Jim Rutt: Let me suggest a move. I’d love to get your reaction to this. Instead of talking about space and time what about if we talk about network and time, right? Networks are topological and a dynamic network certainly has a time dimension. And again, let’s use this example of a living organism.

Jim Rutt: And the definition I chose to use to define the individual is basically that collection of cells which is connected to one or two second time depth network of nutrients and gases. And that’s all a very interesting network. And Jeffrey West out at Santa Fe Institute has written a bunch of good stuff on the mathematics and the physics of how that plumbing actually works.

Jim Rutt: Truthfully, if somehow I had a cell for my body that was 20 feet away, but it was connected to this near real-time network, I could say topologically, and in time binding, it is part of me. So I’m not so interested in space, but rather the network.

Bonnitta Roy: It’s interesting because in process philosophy, we would talk more about functional relationships. It’s really kind of six or a half dozen of another, because you called it a dynamic network and that’s what I would say is functional relationships, which is different than nodes and connections, right?

Bonnitta Roy: So, nodes and connections are like I can connect training wheels onto my bicycle. I don’t know why I thought of that. But those are not a functional relationship, functional relationship in process philosophy is a relationship that makes a difference in both directions, that constrains possibilities and actually also creates new possibilities.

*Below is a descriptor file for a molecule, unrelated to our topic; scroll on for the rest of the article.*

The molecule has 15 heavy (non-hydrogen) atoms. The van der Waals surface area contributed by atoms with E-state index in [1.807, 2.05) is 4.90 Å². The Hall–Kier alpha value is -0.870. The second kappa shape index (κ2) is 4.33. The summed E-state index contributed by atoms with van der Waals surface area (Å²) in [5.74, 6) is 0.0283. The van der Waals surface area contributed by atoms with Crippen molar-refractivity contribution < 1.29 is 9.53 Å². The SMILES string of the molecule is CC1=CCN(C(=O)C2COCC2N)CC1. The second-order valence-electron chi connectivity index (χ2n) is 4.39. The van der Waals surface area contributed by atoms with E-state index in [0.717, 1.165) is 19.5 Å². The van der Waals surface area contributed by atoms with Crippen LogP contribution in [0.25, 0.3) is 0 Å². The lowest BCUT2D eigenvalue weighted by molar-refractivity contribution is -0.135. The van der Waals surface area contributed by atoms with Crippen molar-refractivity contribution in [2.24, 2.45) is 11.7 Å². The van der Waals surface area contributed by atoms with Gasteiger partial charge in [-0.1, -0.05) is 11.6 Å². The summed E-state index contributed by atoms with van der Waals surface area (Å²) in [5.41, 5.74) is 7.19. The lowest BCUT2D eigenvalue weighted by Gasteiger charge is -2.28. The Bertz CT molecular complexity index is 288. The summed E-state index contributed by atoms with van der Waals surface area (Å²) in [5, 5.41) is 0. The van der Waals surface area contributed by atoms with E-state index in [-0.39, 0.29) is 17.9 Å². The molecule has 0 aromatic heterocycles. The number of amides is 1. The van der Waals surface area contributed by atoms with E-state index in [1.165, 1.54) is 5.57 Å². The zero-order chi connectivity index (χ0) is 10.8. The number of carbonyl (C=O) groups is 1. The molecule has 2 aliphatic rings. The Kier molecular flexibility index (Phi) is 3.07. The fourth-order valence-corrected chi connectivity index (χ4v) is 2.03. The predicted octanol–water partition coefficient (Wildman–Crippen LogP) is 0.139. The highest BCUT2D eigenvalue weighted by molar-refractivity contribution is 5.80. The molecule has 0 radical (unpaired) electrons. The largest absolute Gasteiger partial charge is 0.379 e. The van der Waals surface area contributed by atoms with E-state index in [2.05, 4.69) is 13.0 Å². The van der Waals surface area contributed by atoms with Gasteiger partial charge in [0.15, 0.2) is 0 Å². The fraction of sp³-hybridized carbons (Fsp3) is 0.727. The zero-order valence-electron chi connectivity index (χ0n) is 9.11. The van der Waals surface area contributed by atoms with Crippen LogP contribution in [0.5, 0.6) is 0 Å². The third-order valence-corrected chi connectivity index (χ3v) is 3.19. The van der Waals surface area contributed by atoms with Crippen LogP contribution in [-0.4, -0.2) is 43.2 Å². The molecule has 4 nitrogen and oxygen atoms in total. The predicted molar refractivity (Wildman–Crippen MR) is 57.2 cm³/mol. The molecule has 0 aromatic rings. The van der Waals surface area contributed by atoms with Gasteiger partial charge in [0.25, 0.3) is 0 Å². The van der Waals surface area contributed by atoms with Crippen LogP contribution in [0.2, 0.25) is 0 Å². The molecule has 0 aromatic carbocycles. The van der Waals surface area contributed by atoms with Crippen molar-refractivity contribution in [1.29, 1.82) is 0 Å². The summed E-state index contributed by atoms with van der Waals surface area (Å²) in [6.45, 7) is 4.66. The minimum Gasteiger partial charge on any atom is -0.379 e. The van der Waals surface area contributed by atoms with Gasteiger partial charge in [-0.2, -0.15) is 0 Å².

Bonnitta Roy: And so if we look at networks that way, if we look at the human body as a system of functional relationships that both constrain and enable new relationships or ongoing relationship, so we can say, carry them forward, so nothing can stay the same, although that patterns can reiterate, then we’re getting close to the notion of a network in process thinking.

Jim Rutt: Good. I had a suspicion that putting out the move, thinking about networks rather than space, might be useful for convergence of the thinking. And then again, just to make it clear for this model analogy we’ve been using, the network I had in mind here is essentially the circulatory system, which delivers oxygen and nutrients to the cells and takes from the cells waste product and CO2. Delivers the CO2 to the lungs, to be exhaled, delivers the toxicities to the liver, to be further processed and disposed of.